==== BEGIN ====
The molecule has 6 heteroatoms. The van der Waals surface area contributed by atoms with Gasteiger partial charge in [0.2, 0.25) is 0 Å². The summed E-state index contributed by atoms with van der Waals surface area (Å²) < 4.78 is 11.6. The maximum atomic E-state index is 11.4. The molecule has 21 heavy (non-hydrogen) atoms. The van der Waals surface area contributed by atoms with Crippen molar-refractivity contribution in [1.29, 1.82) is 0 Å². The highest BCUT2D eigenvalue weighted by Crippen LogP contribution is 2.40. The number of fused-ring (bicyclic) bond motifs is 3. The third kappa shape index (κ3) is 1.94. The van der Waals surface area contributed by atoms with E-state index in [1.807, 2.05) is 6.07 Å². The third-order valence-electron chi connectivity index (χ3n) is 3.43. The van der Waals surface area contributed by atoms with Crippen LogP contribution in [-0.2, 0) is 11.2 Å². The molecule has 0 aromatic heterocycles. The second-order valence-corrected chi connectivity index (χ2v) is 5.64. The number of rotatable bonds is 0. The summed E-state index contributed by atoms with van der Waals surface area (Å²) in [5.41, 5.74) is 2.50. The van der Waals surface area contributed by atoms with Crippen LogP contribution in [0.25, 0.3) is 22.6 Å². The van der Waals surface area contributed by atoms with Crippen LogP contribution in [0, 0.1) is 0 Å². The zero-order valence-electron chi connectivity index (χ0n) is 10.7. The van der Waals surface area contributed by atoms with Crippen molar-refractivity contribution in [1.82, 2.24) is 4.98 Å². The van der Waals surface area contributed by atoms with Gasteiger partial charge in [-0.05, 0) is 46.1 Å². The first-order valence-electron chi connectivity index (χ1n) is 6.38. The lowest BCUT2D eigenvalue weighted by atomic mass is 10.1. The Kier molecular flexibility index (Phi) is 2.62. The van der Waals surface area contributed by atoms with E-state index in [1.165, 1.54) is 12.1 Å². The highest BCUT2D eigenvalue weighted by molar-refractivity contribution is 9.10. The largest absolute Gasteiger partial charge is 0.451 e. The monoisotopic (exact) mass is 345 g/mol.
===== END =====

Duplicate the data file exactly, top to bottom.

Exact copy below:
The molecule has 6 heteroatoms. The van der Waals surface area contributed by atoms with Gasteiger partial charge in [0.2, 0.25) is 0 Å². The summed E-state index contributed by atoms with van der Waals surface area (Å²) < 4.78 is 11.6. The maximum atomic E-state index is 11.4. The molecule has 21 heavy (non-hydrogen) atoms. The van der Waals surface area contributed by atoms with Crippen molar-refractivity contribution in [1.29, 1.82) is 0 Å². The highest BCUT2D eigenvalue weighted by Crippen LogP contribution is 2.40. The number of fused-ring (bicyclic) bond motifs is 3. The third kappa shape index (κ3) is 1.94. The van der Waals surface area contributed by atoms with E-state index in [1.807, 2.05) is 6.07 Å². The third-order valence-electron chi connectivity index (χ3n) is 3.43. The van der Waals surface area contributed by atoms with Crippen LogP contribution in [-0.2, 0) is 11.2 Å². The molecule has 0 aromatic heterocycles. The second-order valence-corrected chi connectivity index (χ2v) is 5.64. The number of rotatable bonds is 0. The summed E-state index contributed by atoms with van der Waals surface area (Å²) in [5.41, 5.74) is 2.50. The van der Waals surface area contributed by atoms with Crippen LogP contribution in [0.25, 0.3) is 22.6 Å². The van der Waals surface area contributed by atoms with Crippen LogP contribution in [0, 0.1) is 0 Å². The zero-order valence-electron chi connectivity index (χ0n) is 10.7. The van der Waals surface area contributed by atoms with Crippen molar-refractivity contribution in [1.82, 2.24) is 4.98 Å². The van der Waals surface area contributed by atoms with Gasteiger partial charge in [-0.05, 0) is 46.1 Å². The first-order valence-electron chi connectivity index (χ1n) is 6.38. The lowest BCUT2D eigenvalue weighted by atomic mass is 10.1. The Kier molecular flexibility index (Phi) is 2.62. The van der Waals surface area contributed by atoms with E-state index in [1.165, 1.54) is 12.1 Å². The highest BCUT2D eigenvalue weighted by molar-refractivity contribution is 9.10. The largest absolute Gasteiger partial charge is 0.451 e. The monoisotopic (exact) mass is 345 g/mol.